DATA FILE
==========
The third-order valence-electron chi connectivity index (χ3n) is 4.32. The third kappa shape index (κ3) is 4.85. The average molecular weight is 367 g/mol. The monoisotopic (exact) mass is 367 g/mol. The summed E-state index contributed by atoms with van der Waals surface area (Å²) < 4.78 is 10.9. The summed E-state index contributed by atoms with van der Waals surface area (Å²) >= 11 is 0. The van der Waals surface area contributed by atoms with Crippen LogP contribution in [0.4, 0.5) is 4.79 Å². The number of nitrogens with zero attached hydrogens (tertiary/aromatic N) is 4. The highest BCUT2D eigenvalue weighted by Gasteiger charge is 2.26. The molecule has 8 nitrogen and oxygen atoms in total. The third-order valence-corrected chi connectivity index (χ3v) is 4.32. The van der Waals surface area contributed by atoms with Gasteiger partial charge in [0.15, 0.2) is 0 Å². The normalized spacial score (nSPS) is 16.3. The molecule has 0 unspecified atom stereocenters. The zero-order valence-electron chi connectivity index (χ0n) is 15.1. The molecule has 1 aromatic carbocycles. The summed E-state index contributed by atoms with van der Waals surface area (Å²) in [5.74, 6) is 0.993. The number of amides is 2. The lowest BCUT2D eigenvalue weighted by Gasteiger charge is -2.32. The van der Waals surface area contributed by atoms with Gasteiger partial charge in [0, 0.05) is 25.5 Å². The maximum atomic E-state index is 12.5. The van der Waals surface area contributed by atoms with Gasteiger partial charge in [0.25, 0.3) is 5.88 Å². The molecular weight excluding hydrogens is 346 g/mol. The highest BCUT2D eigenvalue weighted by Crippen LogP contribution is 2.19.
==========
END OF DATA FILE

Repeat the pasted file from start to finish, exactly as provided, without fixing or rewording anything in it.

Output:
The third-order valence-electron chi connectivity index (χ3n) is 4.32. The third kappa shape index (κ3) is 4.85. The average molecular weight is 367 g/mol. The monoisotopic (exact) mass is 367 g/mol. The summed E-state index contributed by atoms with van der Waals surface area (Å²) < 4.78 is 10.9. The summed E-state index contributed by atoms with van der Waals surface area (Å²) >= 11 is 0. The van der Waals surface area contributed by atoms with Crippen LogP contribution in [0.4, 0.5) is 4.79 Å². The number of nitrogens with zero attached hydrogens (tertiary/aromatic N) is 4. The highest BCUT2D eigenvalue weighted by Gasteiger charge is 2.26. The molecule has 8 nitrogen and oxygen atoms in total. The third-order valence-corrected chi connectivity index (χ3v) is 4.32. The van der Waals surface area contributed by atoms with Gasteiger partial charge in [0.15, 0.2) is 0 Å². The normalized spacial score (nSPS) is 16.3. The molecule has 0 unspecified atom stereocenters. The zero-order valence-electron chi connectivity index (χ0n) is 15.1. The molecule has 1 aromatic carbocycles. The summed E-state index contributed by atoms with van der Waals surface area (Å²) in [5.74, 6) is 0.993. The number of amides is 2. The lowest BCUT2D eigenvalue weighted by Gasteiger charge is -2.32. The van der Waals surface area contributed by atoms with Gasteiger partial charge in [0, 0.05) is 25.5 Å². The maximum atomic E-state index is 12.5. The van der Waals surface area contributed by atoms with Gasteiger partial charge in [0.25, 0.3) is 5.88 Å². The molecular weight excluding hydrogens is 346 g/mol. The highest BCUT2D eigenvalue weighted by Crippen LogP contribution is 2.19.